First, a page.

Why this matters
As NIL, new transfer portal rules and wacky money for NCAA football coaches change the face of college sports, the biggest domino yet may be Travis Hunter committing to HBCU Jackson State and head coach Deion Sanders.
On the show, CEO of the Global Sport Institute Kenneth L. Shropshire and award-winning journalist William C. Rhoden of The Undefeated dig deeper into the decision by top recruit Travis Hunter to choose Jackson State University and head coach Deion Sanders over Florida State, what it means in the wider history of HBCU football, and whether it signals a true sea change in the landscape of college sports, or if it's unique to "Coach Prime" and Hunter's priorities in 2021.
'Sport Matters' episodes arrive once per month to the Global Sport Matters podcast. From academia to media, Ken and Bill discuss the edges of sport, unpacking race and culture beyond the game.
The Global Sport Matters Podcast is presented by Morgan Stanley Global Sports & Entertainment, a division of Morgan Stanley Wealth Management dedicated to serving the unique and sophisticated needs of professional athletes and entertainers.
About the hosts:
Professor Kenneth L. Shropshire is CEO of the Global Sport Institute and the adidas Distinguished Professor of Global Sport at Arizona State University. He took on this current leadership role following a 30-year career as an endowed full professor at the Wharton School of the University of Pennsylvania.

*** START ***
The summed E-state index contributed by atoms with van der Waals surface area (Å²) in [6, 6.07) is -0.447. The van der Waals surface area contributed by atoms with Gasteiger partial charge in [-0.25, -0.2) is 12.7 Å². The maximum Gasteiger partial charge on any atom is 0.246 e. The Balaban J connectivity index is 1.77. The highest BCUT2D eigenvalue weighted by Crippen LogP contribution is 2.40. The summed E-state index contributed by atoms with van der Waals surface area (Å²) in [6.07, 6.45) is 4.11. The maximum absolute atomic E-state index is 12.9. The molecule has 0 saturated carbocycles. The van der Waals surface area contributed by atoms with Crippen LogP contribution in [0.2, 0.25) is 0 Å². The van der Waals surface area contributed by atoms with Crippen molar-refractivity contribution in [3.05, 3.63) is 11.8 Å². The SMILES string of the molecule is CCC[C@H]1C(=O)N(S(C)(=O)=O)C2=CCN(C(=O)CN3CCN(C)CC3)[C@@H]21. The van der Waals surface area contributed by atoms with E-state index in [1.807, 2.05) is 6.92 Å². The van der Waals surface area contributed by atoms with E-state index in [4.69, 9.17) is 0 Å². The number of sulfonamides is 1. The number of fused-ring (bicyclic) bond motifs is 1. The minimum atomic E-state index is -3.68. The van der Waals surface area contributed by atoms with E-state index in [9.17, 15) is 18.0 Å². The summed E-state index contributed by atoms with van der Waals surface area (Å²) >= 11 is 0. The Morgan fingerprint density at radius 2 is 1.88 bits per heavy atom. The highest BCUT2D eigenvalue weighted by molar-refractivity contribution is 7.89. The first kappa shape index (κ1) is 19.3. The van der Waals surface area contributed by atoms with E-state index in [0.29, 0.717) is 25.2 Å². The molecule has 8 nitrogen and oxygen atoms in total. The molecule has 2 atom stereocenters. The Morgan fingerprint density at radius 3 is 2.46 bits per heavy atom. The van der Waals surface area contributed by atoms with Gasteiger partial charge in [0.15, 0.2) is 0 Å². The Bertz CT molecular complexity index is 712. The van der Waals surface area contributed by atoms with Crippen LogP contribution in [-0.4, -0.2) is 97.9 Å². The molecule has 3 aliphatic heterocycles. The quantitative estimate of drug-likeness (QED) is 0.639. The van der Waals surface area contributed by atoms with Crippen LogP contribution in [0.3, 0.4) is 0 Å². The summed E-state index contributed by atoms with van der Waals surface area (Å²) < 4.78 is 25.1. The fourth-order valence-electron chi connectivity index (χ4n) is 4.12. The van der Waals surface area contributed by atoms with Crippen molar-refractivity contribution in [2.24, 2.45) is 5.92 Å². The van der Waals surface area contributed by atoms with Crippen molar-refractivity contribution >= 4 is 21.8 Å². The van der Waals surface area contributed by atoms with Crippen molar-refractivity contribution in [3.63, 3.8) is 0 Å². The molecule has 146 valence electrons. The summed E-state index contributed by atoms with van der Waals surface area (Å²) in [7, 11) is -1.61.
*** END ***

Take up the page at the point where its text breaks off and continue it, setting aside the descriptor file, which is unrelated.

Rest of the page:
William C. Rhoden is a columnist and Editor-at-Large for The Undefeated, ESPN’s news site about sports, race, and culture. He is the curator of the Rhoden Fellows and is also the author of several books, including 40 Million Dollar Slaves: The Rise, Fall, and Redemption of the Black Athlete. Before joining The Undefeated, Rhoden wrote an award-winning sports column for the New York Times and appeared as a guest on ESPN’s Sports Reporters for nearly 30 years. Rhoden began his journalism career as a news reporter at the Baltimore Afro American Newspaper. He was a senior editor with Ebony Magazine and then a columnist and jazz critic for the Baltimore Sun. Rhoden attended Morgan State University in Baltimore where he majored in English.
College sports changed dramatically this year with new NCAA rules allowing athletes to profit from their names, images, and likenesses (NILs). For athlete empowerment advocates, it was a major victory—one that could prompt further reform and reorganization across the landscape of intercollegiate athletics.
How has NIL already impacted college sports, and what is on the horizon for campuses and their communities around the United States?